Arts & Culture


Kathy Griffin is back from celebrity exile.

The comedian and dish queen has been in virtual timeout since that satirical depiction of her holding the severed, bloody head of President Trump, which drew the fiery and somewhat-hypocritical wrath of the political establishment, media and entertainment industry last year. In the quick and decisive aftermath, venues and networks cut ties and canceled upcoming gigs.

These days, we could all use a good belly laugh. Add a little music to it — even better. Throw in a few pumpkins and you have “The Halloween Comedy Show Gates” with impresario Joe Gates.

Wanda Sykes has been in the entertainment business more than 30 years, performing for world leaders and working with some of the biggest names in Hollywood.

It being LGBT History Month, we asked Sykes .

The career trajectory of out author Anne Balay is flush with detours. It starts with an English Ph.D., shifts to car mechanic and transitions back to teaching. Then, there’s a book written, tenure denied — and a sharp turn to professional truck driver.

UP CLOSE AND PERSONAL: Enduring out folk/rock duo Indigo Girls return for two intimate performances Oct. 11-12 at Keswick Theatre, 291 N. Keswick Ave. in Glenside. For more information or tickets, call 215-572-7650.

Comedian, actress and dish queen Kathy Griffin is no stranger to controversy, but this year she finds herself back from celebrity exile after drawing the fiery and somewhat hypocritical wrath of the political establishment, media and the entertainment industry last year for a satirical photo she took depicting her holding the severed, bloody head of Presdient Donald Trump. The result was quick and decisive, as representatives for venues and networks across the country rushed to cut ties and cancel upcoming gigs.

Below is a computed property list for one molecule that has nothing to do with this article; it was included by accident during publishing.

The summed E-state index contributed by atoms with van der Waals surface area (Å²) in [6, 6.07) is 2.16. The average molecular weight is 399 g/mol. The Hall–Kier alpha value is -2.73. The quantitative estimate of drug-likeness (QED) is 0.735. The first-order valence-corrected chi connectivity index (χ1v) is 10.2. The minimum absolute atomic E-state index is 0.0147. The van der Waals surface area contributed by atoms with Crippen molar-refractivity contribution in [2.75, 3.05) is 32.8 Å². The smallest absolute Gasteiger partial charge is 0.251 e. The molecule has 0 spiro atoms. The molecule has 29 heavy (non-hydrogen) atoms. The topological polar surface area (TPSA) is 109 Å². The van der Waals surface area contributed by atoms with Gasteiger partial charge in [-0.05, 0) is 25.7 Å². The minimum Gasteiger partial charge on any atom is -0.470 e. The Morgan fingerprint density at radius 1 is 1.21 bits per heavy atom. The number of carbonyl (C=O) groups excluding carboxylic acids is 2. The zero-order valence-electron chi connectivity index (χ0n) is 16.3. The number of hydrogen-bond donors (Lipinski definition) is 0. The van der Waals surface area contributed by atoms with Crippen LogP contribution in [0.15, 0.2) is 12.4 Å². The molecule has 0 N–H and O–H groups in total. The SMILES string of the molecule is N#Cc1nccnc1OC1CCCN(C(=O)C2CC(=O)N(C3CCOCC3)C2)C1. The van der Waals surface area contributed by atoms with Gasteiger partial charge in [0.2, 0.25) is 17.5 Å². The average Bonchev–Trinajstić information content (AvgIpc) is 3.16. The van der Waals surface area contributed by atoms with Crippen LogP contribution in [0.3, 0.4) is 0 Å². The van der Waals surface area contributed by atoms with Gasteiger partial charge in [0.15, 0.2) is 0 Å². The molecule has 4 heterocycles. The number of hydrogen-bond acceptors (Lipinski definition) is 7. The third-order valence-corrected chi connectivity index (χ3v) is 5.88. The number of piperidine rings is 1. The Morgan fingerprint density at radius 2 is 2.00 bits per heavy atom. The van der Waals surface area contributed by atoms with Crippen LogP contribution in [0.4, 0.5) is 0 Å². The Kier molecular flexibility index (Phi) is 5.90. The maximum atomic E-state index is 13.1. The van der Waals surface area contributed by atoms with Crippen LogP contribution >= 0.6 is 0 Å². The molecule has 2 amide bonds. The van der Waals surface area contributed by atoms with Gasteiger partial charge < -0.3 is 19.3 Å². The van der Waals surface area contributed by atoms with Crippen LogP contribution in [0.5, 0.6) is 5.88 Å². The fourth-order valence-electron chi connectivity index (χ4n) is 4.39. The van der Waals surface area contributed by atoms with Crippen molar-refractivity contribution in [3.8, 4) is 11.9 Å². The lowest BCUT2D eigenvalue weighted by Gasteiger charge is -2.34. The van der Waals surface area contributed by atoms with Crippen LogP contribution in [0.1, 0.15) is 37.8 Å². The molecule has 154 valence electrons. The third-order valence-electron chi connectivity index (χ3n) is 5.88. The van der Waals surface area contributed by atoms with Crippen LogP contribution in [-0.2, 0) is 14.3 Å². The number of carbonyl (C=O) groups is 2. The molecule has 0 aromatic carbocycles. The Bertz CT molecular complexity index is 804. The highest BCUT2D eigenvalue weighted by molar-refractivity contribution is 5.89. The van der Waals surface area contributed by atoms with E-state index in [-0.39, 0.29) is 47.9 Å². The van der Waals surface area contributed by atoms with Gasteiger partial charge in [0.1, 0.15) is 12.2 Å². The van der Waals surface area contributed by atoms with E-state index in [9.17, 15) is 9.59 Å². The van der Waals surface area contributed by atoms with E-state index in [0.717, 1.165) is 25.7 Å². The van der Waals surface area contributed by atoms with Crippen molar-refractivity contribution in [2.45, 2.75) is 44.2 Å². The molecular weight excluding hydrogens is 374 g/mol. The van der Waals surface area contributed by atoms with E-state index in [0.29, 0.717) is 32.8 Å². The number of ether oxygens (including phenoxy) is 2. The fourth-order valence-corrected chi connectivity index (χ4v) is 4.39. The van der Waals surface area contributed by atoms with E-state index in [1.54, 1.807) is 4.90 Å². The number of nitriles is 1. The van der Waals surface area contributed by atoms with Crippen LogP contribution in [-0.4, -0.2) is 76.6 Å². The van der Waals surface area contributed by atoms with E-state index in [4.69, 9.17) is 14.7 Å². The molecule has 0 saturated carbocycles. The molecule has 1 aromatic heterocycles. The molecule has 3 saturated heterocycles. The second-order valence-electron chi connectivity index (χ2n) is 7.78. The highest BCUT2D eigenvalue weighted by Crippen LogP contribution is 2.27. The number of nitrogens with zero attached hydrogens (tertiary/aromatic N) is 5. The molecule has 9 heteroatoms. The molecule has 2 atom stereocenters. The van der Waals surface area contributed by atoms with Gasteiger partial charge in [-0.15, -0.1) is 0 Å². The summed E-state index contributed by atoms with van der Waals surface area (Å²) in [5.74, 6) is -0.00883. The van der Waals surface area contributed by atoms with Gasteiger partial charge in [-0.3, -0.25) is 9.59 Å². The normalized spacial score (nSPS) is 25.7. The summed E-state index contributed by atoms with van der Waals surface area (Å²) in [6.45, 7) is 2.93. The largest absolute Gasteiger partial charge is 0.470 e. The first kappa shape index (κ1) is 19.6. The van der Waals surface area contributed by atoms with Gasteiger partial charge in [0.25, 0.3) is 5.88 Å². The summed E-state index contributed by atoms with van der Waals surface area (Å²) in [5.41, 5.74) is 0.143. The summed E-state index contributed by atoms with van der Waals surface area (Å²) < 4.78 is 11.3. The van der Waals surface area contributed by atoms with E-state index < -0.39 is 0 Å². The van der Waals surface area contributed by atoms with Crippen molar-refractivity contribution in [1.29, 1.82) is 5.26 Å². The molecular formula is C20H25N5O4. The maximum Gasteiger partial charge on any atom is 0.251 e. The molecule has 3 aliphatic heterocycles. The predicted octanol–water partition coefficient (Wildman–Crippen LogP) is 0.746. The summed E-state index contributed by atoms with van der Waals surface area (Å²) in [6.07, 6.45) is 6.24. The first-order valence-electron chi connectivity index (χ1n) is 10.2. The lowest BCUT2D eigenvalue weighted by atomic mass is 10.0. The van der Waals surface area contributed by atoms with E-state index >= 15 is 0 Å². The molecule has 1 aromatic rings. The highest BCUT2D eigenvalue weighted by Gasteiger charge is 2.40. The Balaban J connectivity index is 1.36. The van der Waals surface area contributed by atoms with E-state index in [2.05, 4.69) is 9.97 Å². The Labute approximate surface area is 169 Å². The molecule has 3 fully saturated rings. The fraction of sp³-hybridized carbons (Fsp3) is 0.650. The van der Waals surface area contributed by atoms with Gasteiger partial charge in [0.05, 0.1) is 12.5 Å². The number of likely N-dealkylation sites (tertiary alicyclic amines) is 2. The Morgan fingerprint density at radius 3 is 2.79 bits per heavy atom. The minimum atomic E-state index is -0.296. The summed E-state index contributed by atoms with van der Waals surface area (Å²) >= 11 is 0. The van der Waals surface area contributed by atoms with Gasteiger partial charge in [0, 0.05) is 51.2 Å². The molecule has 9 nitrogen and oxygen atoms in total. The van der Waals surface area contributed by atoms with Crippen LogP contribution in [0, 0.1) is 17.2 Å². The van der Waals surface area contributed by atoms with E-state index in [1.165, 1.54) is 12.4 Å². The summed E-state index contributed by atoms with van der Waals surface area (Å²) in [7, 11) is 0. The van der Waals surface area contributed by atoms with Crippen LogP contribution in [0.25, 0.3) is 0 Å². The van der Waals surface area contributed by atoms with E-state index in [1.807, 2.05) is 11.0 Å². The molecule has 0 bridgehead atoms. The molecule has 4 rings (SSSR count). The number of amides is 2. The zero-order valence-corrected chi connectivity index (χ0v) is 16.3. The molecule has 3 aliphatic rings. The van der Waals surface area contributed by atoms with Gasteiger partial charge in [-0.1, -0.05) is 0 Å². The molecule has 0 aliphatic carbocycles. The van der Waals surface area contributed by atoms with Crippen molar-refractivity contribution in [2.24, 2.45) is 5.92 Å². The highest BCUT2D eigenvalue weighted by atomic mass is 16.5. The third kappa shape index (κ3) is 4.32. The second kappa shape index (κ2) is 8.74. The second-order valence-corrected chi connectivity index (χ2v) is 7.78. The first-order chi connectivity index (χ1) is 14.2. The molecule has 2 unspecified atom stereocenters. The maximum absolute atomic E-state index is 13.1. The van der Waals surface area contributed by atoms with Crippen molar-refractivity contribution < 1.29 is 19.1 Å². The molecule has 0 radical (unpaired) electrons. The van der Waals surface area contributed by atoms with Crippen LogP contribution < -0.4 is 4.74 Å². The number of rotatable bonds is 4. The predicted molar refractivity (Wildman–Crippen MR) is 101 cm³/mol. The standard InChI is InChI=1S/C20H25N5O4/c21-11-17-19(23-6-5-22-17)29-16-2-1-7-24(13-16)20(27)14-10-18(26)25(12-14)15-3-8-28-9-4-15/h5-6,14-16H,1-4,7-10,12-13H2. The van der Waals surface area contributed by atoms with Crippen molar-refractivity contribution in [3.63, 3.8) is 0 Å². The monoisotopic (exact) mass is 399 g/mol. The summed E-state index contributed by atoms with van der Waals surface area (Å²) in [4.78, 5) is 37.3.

There’s a lot of misfit action rampant at Plays & Players in October. The theater’s long-running tenant, 1812 Productions, just happens to be this city’s sole company purely dedicated to all things comic. British playwright Tom Wells writes about his gray industrial hometown of Hull, England with misfit-driven plays about escapism such as “Folk,” “Jumpers for Goalposts” and now “Broken Biscuits,” which has its American premiere at 1812 in October.

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